- Grade II = GI dysfunction (a condition that requires interventions)- for example, feed intolerance, gastroparesis with high residuals, or diarrhoea. In short, something that would cause you to prescribe a bunch of drugs or somehow otherwise adjust your approach.
- Grade III = GI failure (GI function cannot be restored with interventions). This grade describes a situation where feed intolerance or ileus are refractory to conventional therapy (eg. prokinetics and aperients). This grade represents a situation where you would start TPN, acknowledging the failure of enteral nutrition.
- Grade IV = dramatically manifesting GI failure (a condition that is immediately life-threatening). ESICM list Ogilvie syndrome, gut ischaemia, intestinal haemorrhage and bowel perforation as examples of Grade IV acute gut injury. The defining feature of this grade is a need of emergent life-saving interventions such as laparotomy. As the authors put it, Grade IV is when "there is no proven conservative approach to resolve this situation".
Furthermore, AGI can be separated into primary gut injury (eg. peritonitis after abdominal gun shot wound) and secondary (eg. the ileus associated with septic shock, or massive opiate doses in head injury). ESICM also went on to define "feed intolerance syndrome", intra-abdominal hypertension, abdominal compartment syndrome, and various other things. The granularity of their definitions is admirable (for instance, they take great care to discriminate between vomiting and regurgitation).
Causes of poor gut motility in the ICU
The specific problems with motility seem to be limited to the stomach, duodenum and large bowel.
- Decreased gastro-oesophageal sphincter tone
- Gastroesophageal reflux
- Delayed gastric emptying (high residual volumes)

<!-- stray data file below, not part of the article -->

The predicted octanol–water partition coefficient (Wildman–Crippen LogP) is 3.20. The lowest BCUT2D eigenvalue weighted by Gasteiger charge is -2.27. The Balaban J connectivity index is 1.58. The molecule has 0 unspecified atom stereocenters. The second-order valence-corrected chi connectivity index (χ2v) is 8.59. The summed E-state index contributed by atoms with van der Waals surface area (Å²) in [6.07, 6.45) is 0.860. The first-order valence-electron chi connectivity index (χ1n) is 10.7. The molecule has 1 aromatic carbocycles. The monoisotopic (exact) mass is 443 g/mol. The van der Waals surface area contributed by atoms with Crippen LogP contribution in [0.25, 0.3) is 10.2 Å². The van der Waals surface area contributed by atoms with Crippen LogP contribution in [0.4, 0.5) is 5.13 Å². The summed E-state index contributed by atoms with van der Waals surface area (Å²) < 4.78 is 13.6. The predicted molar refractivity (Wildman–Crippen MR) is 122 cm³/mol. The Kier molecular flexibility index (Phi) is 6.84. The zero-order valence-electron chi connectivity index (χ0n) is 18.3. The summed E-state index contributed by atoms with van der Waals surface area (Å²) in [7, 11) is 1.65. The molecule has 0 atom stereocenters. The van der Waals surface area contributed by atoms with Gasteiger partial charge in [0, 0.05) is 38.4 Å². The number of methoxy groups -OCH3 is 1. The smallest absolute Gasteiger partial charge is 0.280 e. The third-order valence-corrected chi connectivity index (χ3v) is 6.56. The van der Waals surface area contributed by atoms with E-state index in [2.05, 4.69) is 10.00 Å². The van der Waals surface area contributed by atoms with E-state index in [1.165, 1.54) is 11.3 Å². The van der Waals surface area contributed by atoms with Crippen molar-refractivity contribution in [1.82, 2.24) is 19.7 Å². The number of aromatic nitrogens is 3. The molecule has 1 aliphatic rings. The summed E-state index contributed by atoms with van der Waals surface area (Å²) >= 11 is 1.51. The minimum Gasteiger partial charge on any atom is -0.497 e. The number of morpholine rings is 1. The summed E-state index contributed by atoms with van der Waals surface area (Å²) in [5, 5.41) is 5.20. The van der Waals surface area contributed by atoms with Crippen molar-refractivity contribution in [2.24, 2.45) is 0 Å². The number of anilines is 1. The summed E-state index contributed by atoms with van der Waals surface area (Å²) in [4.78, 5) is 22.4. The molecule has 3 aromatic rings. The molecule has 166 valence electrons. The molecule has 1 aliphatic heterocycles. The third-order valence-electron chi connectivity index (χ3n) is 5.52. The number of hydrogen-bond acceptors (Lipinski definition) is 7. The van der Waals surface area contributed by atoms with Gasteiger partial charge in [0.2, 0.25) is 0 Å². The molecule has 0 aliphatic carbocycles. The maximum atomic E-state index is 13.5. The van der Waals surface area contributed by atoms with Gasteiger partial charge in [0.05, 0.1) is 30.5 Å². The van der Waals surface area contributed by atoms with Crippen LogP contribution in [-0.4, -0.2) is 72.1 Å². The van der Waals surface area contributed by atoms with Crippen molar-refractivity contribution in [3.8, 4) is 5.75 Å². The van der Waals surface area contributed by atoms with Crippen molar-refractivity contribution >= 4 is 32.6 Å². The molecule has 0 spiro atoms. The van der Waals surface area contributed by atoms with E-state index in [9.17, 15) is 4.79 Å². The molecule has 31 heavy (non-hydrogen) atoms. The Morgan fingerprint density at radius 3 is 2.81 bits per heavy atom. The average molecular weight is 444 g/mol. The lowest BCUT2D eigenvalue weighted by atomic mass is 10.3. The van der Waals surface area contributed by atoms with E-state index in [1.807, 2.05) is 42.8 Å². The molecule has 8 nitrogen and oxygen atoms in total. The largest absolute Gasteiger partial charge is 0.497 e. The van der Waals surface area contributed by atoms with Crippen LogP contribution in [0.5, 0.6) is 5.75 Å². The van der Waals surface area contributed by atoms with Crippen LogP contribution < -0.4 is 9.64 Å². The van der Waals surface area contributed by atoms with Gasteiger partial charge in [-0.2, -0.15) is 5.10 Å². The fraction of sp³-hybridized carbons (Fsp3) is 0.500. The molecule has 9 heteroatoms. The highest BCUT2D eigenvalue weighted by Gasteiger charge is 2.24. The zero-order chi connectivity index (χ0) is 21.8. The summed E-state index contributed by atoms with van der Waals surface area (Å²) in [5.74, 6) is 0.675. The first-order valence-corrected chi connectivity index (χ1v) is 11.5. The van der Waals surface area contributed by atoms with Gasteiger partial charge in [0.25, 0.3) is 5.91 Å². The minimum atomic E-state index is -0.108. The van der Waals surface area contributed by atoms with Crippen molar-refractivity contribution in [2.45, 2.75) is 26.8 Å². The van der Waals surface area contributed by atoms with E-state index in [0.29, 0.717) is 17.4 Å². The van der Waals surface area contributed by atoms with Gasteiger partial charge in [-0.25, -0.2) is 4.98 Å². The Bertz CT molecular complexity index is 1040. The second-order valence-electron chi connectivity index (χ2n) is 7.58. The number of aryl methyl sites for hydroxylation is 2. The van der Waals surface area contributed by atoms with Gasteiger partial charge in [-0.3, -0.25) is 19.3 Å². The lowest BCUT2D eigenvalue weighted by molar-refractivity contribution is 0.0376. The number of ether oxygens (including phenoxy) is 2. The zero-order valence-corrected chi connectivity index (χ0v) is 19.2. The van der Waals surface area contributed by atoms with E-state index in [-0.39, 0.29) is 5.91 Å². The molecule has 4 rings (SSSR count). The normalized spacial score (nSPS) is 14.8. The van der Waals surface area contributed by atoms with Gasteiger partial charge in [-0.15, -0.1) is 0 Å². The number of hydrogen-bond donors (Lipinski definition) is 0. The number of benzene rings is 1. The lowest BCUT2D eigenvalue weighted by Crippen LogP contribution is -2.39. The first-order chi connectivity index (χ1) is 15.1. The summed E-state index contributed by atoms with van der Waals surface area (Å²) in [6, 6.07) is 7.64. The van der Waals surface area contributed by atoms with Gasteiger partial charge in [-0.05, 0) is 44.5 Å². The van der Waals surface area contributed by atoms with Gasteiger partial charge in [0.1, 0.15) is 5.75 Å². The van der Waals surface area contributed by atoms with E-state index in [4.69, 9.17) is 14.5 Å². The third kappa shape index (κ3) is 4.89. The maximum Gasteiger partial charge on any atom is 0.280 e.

- Increased (or decreased!) pyloric sphincter tone
- Retrograde duodenal peristalsis
Idiopathic / inflammatory / autoimmune
Traumatic / surgical / mechanical
Rationale for the use of prokinetics
Duh, the tract is lazy and you want to mae it move. The nurses keep bothering you about high gastric residuals, and you want to make them go away. Beyond these valid pragmatic statements, the savvy candidate will want to write something in the "rationale" section of their "critically evaluate answer". Thus:
- Poor tolerance of gastric feeding is a reversible cause of malnutrtion among ICU patients
- Malnutrition among ICU patients is a major cause of morbidity, and is associated with an increased mortality
- Gastric distension not only contributes to poor nutrition, but is associated with aspiration and is uncomfortable for the patient, which increases sedation requirements.
- Abdominal distension due to poor gut motility can affect ventilation and act as one of the causes of slow ventilator weaning.
- Poor gut motility in critical illness is multifactorial in origin, and the specific causes may not be immediately correctable
- Thus, gut motility promoters are may reduce critical care morbidity by improving nutritional intake, increasing patient compfort and modifying aspiration risk.
Metaclopromide and domperidone
These antidopaminergic drugs have an effect on stomach emptying and gastro-oesophageal sphincter tone. Working on the premise that gastric emptying is the major issue (small bowel motility being fairly immune to the effects of critical illness) the use of metoclopramide seems to make sense. How does it work? Jooste et al (1999) mention something about facilitating release of acetylcholine from gut cholinergic neurons, antagonism of the motility-depressing effects of dopamine and blockade of serotonergic receptors in the upper GI tract. Jooste et al performed a small-scale crossover study of metoclopramide among 10 heterogeneous patients, demonstrating that the absorption of paracetamol was improved. However, subsequent work by Marino et al, (2003) suggests that (at least among head injury patients) metoclopramide may have no effect on gastric emptying. This was confirmed by Hersch e al (2015) whose cohort also did not benefit significantly from metoclopramide alone. In summary, it should not be used as a sole agent, as it seems to achieve nothing. The patient will probably develop dyskinesia and begin to lactate before their gastric motility improves.